Tuesday, 9 February 2010

Leopards don't change their spots in a week. Match report.

Chelsea 2 Arsenal 0

Shambles. Gutless. No teamwork. Pathetic. Can’t defend. Worst goalkeeper ever in the history of world football.

I’m sure you’ve heard all these jibes at this Arsenal side following the defeat at Chelsea on Sunday. Some of it, is probably merited; but the vast majority is hyperbole and plain nonsense.

What is true though, is that from the outset, the tactics the team were sent out to play were a tactical nonsense.

Samir Nasri and Andrey Arshavin may have hit a relative glut of goals when they first arrived at the club; Cesc Fabregas does go through some purple patches when he bangs the goals in left, right and centre; Abou Diaby may occasionally smash one home; but as a group of four players, they are more likely to not score in a game than to score.

Yet, they were the forward line. It was they who were expected to score the goals to try and get us a result at Stamford Bridge. Now perhaps I’m wrong, but this was the error with the Arsenal team on Sunday.

To blame the players who were on the pitch is disingenuous: perhaps Bendtner wasn’t fully fit, but by the time he was introduced, the game was realistically lost. If he had played a barn-storming 45 minutes, scored a couple of goals, and then had to be withdrawn because he looked tired that would be one thing. But he played for half an hour and looked fresh as a daisy at the final whistle.

It’s obvious this Arsenal team isn’t the greatest at defending; so to blame Vermaelen and Song for losing their men at the corner which led to the opening goal, whilst fair in one sense, is unfair in another: that, has almost come to be expected.

But what we also expect is to see a bloody good attacking side. They’ve shown throughout the season that this is their strength so they might as well play to it. And yet they didn’t. A side which began the season playing 4-3-3 is now playing 4-6-0.

It’s defending without defenders. And this is where the finger has to be pointed at the manager: because looking at the Arsenal teamsheet before the match it hardly seemed to be bristling with goals.

And the remarkable thing is that Wenger pointed this out: when there were goals spread around the team, whilst acknowledging it was impressive, he also conceded it was not something we could depend upon all season. So the manager himself saw this coming, it wasn’t just the supporters.

Alas. Faced with the chance of improving our team by something called the transfer window, he did nothing. No strikers brought in, because Bendtner was going to be fit. And it was obvious that this run of four games would go a long way to deciding how our League campaign finished.

So the supporters could only believe what the manager said: that the striker would be fit. But he wasn’t: when he was needed in the big games against Man United and Chelsea, he could only give us half an hour each time.

So the team with five creative midfield players in it, has scored two goals in its last four matches, both of which were deflected.

It’s an absolute tragedy: five brilliant – and uniquely different – midfielders’ talents are being wasted because there is nobody to finish the chances. Sure, Bendtner is ostensibly a finisher but he’s not playing so it’s a moot point.

Blaming Almunia for a lack of talent is unfair: its probably true but you cannot blame a player for his own deficiencies. We do have two centre backs with a desire to play centre forward; we do have a left back who cannot really defend; and we do have a goalkeeper who lets in goals he should save. But this is nothing new: we’d counter-acted this by scoring lots of goals.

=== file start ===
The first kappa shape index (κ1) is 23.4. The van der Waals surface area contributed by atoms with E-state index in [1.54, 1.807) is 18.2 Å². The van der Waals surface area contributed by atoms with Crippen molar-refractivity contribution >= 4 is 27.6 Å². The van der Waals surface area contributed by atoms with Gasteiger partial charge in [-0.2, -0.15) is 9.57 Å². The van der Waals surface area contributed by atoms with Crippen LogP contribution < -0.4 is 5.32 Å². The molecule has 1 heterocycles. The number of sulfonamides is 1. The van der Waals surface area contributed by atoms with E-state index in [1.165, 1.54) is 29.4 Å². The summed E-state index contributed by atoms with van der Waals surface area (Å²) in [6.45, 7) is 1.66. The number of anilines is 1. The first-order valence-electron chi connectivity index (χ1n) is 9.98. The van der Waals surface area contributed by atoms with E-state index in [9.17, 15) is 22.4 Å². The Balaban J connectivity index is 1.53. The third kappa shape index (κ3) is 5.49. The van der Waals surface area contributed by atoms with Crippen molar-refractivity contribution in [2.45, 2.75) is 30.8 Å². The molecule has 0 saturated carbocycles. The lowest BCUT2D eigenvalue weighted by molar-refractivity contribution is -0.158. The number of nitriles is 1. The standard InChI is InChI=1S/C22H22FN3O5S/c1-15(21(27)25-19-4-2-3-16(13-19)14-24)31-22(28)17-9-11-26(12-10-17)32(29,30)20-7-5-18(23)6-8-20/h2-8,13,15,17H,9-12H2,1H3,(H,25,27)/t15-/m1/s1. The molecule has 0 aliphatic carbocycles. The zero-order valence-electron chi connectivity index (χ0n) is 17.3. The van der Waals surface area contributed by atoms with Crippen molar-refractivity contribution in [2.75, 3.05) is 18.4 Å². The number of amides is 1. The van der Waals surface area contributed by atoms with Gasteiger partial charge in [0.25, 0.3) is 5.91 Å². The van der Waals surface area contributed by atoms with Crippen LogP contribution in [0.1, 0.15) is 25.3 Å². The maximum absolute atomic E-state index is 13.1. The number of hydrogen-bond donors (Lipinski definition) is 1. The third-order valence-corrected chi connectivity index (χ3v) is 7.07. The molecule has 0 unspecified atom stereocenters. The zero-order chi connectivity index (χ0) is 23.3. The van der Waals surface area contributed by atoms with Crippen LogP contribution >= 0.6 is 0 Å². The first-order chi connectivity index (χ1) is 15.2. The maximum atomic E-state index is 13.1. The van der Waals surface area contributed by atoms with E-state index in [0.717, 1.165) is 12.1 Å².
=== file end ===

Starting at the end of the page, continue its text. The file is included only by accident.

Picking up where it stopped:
If we were playing a couple of strikers who just happened not to be scoring that would be one thing. But the manager sent out a team who did not have within it a proven goalscorer. The result of the match tells you exactly what happened. Better, to have a half-fit striker than none at all.

The question is where do we go from here: its possible though unlikely that we will still win the League. But that would merely mask the deficiencies within this Arsenal team: at the moment we probably have eight elevenths of a good side.

That cannot be changed before the summer but the left-back problem may be solved by the return of Kieran Gibbs. It has been said before and it will be said again: Robin Van Persie is not a player who can be depended on to last a season. No other player at the club has the ability to score goals in his numbers so we need another striker who can play next to him: hopefully, Chamakh is the answer. But it is the goalkeeping situation which is the worst because I genuinely pity Manuel Almunia. His fall from grace has been spectacular and its hard to see how he can return to form.

The problem is that there are also clear problems with Fabianski and Mannone and perhaps the hope is that eventually Almunia will get out of this dreadful rut of form.

Realistically, we have one competition left to play for this season: for all our many shortcomings, perennially we seem to at least get to the quarter finals of the Champions League.

Perhaps we’ll get a friendly draw and somebody else will knock United and Chelsea out. What this season has emphatically shown, is that we sure can’t.

It’s not a good time to be a Gooner right now. Let’s stick together and maybe Liverpool will allow us to lift our spirits slightly.

Keep the faith,
Adam

1 comment:

Anonymous said...

Obivously players are going to be more likely to not score in a game. Any player with a 1 in 2 goal to games ratio is effectively Superman.